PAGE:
Each magnet, both the supporting and the driving magnets 5 and the guiding transverse flux magnets 6, comprises an even number of four or more coils. The length of the turns of the coils of the transverse flux magnets 6 (FIGS. 3 to 6), are selected so that within the magnet the adjacent core periphery 7, 8 do not coincide.

The regulation of the guiding force of the transverse flux magnets is effected by interconnecting pairs of coils 9 and 10, or 11 and 12, respectively, of different length and lying side by side, each having an autonomous gap control loop (not shown). In the supporting and driving longitudinal flux magnets 5, two groups of coils are connected to autonomous gap control loop of their own. Magnets lying one behind the other, in lengthwise direction composed of a magnet core 13, magnet coils 14 and glide means or skids 15,16, secured to the magnet core 13 with eight poles, as shown in FIG. 2, are articulated to the hover structure by a double link 17 (FIGS. 7 and 8). The glide skids 15, 16 on the magnet core 13 are disposed at a resultant force engagement point of the magnet wall which are interconnected to form a control loop. The glide skids 15,16 embrace a horizontally projecting rail 18 of the track in fork-like fashion, so that one portion of the skid overlies horizontally projecting rail 18 and another portion of the skid underlies the rail 18.

The hover frames at the left (3) and at the right (4), as seen in FIG. 8, are connected by a link construction 19, 20, 21 with load-dependent gauge adjustment. A rolling torque resulting when negotiating a curve is transmitted via a pin 22 to the base of a slot of an eye on rod 20 and pushes the hover frames 3 and 4 apart. The rods 19 of the link construction prevent a rotation of the hover frames 3, 4 and hold the frames parallel. Additionally, the links 21 provide, upon increase of the vertical loads through the vehicle body, for example, through centrifugal forces in superelevated curves, for a further widening of the gauge and hence through the progressive spring support of the guiding magnets 6 an absorption of the corresponding loads by the latter.

As best shown in FIG. 8, between the hover structures 3, 4 and the car box 2, unilaterally acting dampers 23, 24 are articulated so as to offer no resistance to the gauge enlargement, but to greatly damp spring-back forces. Springs 25, by which the magnets are connected to the hover frames 3,4 are air springs and are supplied with air of equal pressure through control valves of a level regulating device of the vehicle cell spring system 26, 27. The springs 25 are provided with double-action check valves (not shown). Between the cars 2 and the hover frames 3, 4 there are arranged velocity-dependent controlled hydraulic dampers (also not shown). The articulation of the guiding transverse flux magnets 6 to the hover structure 3 is similarly effected through double links 28 and pneumatic springs 29. The hover frames 3, 4 are connected in lengthwise direction by yaw joints 30 (FIG. 2).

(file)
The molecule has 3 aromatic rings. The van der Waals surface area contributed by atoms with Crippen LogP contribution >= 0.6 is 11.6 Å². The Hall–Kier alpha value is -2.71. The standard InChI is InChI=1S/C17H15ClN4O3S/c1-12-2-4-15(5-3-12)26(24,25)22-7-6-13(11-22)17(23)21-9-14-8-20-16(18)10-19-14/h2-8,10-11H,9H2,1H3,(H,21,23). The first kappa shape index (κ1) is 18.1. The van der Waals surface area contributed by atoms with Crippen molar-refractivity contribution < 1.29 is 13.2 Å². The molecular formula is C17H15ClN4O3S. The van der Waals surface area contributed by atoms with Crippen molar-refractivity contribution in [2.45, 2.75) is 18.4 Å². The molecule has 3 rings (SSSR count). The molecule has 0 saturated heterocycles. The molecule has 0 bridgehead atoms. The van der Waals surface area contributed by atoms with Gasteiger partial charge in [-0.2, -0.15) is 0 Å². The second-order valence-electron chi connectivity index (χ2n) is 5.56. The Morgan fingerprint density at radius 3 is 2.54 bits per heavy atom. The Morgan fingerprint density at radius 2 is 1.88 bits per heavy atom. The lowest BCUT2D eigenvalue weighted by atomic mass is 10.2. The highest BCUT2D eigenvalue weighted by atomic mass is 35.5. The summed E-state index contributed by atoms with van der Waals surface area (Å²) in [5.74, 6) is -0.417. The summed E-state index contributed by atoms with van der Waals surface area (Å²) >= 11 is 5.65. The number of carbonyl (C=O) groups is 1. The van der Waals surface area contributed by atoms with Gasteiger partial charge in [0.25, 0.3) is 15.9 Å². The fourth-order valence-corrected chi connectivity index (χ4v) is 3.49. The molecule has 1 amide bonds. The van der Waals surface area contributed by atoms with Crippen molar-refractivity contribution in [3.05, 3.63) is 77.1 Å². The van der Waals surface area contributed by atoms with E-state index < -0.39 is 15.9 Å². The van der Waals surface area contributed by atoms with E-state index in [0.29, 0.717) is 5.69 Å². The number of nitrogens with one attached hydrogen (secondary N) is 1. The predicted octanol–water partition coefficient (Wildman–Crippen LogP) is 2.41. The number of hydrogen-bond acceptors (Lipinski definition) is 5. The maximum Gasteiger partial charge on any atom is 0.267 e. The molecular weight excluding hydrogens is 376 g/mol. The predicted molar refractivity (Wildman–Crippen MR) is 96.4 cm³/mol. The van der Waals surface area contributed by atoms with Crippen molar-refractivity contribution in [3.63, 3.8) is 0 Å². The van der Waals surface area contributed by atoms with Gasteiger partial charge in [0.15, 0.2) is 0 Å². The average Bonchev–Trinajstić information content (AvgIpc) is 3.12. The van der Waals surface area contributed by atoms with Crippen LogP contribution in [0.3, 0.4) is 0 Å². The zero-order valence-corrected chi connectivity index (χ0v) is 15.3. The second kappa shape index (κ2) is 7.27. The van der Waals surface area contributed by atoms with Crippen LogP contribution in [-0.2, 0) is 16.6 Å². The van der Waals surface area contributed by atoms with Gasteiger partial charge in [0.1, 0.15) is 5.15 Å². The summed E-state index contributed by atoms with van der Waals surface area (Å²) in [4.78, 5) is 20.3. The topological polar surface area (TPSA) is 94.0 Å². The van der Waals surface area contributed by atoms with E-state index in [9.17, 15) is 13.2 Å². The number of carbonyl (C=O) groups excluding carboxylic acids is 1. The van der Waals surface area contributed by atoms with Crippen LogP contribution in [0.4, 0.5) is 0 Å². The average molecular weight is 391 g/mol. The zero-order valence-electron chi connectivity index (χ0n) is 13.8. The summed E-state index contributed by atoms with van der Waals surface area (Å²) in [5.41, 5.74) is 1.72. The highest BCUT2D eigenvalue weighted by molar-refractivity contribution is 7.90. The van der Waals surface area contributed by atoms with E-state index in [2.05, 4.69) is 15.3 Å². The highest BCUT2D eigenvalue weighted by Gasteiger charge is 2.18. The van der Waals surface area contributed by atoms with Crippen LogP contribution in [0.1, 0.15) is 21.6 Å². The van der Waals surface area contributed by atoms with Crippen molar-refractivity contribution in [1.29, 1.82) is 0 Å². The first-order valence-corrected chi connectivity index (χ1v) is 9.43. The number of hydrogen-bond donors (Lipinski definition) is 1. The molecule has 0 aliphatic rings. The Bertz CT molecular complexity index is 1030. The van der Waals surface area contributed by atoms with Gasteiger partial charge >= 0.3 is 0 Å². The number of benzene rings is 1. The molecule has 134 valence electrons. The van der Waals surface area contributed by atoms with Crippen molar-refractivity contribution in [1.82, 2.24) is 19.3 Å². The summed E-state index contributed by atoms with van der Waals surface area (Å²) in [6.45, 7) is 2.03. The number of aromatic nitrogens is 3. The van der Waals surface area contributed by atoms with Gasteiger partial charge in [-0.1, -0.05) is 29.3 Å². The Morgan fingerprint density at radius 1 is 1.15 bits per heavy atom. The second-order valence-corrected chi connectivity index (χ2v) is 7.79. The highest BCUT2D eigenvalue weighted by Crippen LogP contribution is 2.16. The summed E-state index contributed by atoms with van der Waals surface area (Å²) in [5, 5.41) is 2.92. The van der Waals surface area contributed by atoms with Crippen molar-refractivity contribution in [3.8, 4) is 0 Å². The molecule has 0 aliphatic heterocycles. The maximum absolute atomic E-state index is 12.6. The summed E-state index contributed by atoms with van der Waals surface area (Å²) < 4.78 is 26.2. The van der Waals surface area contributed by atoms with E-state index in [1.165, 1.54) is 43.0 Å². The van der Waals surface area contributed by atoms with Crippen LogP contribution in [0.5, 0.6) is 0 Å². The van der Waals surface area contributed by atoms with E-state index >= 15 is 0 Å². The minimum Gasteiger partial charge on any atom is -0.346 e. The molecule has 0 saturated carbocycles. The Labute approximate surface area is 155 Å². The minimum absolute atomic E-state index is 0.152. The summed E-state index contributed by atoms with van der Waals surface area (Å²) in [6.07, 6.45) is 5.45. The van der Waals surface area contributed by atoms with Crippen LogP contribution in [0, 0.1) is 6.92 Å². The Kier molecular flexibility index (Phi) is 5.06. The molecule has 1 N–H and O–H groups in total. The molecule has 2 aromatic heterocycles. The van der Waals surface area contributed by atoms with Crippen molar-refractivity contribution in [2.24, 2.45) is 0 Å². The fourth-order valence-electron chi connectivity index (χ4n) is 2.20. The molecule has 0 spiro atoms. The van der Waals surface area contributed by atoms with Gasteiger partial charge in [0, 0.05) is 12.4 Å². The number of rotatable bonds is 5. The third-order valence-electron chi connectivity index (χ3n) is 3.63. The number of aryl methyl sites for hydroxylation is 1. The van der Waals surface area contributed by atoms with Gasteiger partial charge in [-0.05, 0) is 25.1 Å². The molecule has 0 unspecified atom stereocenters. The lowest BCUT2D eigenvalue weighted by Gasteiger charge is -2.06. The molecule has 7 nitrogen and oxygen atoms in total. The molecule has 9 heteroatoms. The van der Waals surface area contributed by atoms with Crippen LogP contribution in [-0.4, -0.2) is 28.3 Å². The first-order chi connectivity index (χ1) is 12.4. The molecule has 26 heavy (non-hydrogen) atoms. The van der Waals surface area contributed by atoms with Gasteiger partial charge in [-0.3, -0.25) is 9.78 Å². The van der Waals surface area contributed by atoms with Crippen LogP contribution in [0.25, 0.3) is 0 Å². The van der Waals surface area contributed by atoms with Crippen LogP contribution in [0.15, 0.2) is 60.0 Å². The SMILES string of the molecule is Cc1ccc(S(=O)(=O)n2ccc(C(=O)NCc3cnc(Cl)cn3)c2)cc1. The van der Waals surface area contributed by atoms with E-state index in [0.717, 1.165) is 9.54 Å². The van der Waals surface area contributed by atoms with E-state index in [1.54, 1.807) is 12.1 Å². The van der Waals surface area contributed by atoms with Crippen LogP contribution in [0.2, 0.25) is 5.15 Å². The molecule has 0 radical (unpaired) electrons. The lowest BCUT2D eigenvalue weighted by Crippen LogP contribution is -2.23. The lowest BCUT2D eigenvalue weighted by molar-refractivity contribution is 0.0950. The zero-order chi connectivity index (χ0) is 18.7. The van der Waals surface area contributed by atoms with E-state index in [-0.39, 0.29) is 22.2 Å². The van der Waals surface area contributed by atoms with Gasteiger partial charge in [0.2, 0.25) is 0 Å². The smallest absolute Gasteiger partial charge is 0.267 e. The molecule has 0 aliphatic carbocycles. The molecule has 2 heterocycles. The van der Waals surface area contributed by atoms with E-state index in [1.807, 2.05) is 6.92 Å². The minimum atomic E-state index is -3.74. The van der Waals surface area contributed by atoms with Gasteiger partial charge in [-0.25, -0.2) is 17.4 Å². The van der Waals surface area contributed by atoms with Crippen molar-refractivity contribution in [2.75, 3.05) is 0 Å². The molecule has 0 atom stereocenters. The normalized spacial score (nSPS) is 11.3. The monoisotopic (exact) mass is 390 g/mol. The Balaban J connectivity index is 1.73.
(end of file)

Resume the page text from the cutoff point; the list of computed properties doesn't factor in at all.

The supporting and drive longitudinal flux magnets 5 follow the track course with respect to deviations of the vertical position and variation of the incline by regulated rotary motion and translation. Upon simultaneous magnetic flux failure at several magents located one behind the other, or total failure of the magnetic flux supply, almost equivalent following is ensured by the glide skids 15,16 of the carrying magnets and skids 31, 32 of the guiding magnets. It is favorable in this connection that successive magnets lying one behind the other are connected by joints 33, namely both for the supporting magnets 5 and for the guiding magnets 6. The suspension of the magnets with double links 17, 28 and the air spring system 25, 29 permit low suspension frequencies of approximately 2 Hz and the hover frames 3, 4 follow the middle track course with a low level of vibrations even at total failure of the magnetic flux supply. This also facilitates the installation of the auxiliary units into the hover frame, namely, the electronics of the gap control loops 34 and the energy supply and pneumatic system 35, without danger to or disturbance of the units. The connection of the left and right hover frames by yaw joints 30 makes the hover structures rigid in vertical direction, but easily movable in curves. For each car, two hover structures are employed. The forces transmitted by rolling torques of the car box to the hover frames via the link construction enlarge the gauge, the frames being displaced parallelly, and lead to the relief of the carrying magnets 5 on the inside of the curve. The connection of each car box 2 with only four vehicle cell spring elements 26, 27 leaves the hover structures full freedom of movement for following in curved rail course. The design of the vehicle cellspring system 26, 27 with pneumatic springs with level control and regulating devices benefits the travel comfort and makes possible a horizontal positioning of the bottoms of the car boxes e.g. in a slow travel through superelevated curves or when standing in curves.